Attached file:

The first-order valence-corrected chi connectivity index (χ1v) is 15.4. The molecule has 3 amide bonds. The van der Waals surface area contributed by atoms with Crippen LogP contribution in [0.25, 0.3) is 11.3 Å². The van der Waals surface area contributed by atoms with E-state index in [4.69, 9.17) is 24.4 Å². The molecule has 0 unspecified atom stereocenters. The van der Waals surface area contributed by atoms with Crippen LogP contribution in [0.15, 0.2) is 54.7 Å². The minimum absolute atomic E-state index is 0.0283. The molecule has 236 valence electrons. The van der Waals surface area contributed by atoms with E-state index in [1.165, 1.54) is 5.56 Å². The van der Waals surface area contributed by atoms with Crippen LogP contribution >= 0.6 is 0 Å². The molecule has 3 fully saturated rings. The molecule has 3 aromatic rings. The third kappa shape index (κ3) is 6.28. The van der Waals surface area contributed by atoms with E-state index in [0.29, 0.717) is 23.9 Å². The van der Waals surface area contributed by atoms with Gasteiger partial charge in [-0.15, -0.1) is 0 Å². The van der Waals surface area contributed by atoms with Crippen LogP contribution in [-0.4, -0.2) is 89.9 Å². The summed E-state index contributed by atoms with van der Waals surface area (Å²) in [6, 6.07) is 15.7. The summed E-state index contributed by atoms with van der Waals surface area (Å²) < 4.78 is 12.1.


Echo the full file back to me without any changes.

The first-order valence-corrected chi connectivity index (χ1v) is 15.4. The molecule has 3 amide bonds. The van der Waals surface area contributed by atoms with Crippen LogP contribution in [0.25, 0.3) is 11.3 Å². The van der Waals surface area contributed by atoms with E-state index in [4.69, 9.17) is 24.4 Å². The molecule has 0 unspecified atom stereocenters. The van der Waals surface area contributed by atoms with Crippen LogP contribution in [0.15, 0.2) is 54.7 Å². The minimum absolute atomic E-state index is 0.0283. The molecule has 236 valence electrons. The van der Waals surface area contributed by atoms with E-state index in [1.165, 1.54) is 5.56 Å². The van der Waals surface area contributed by atoms with Crippen LogP contribution >= 0.6 is 0 Å². The molecule has 3 fully saturated rings. The molecule has 3 aromatic rings. The third kappa shape index (κ3) is 6.28. The van der Waals surface area contributed by atoms with E-state index in [0.29, 0.717) is 23.9 Å². The van der Waals surface area contributed by atoms with Gasteiger partial charge in [-0.15, -0.1) is 0 Å². The van der Waals surface area contributed by atoms with Crippen LogP contribution in [-0.4, -0.2) is 89.9 Å². The summed E-state index contributed by atoms with van der Waals surface area (Å²) in [6, 6.07) is 15.7. The summed E-state index contributed by atoms with van der Waals surface area (Å²) < 4.78 is 12.1.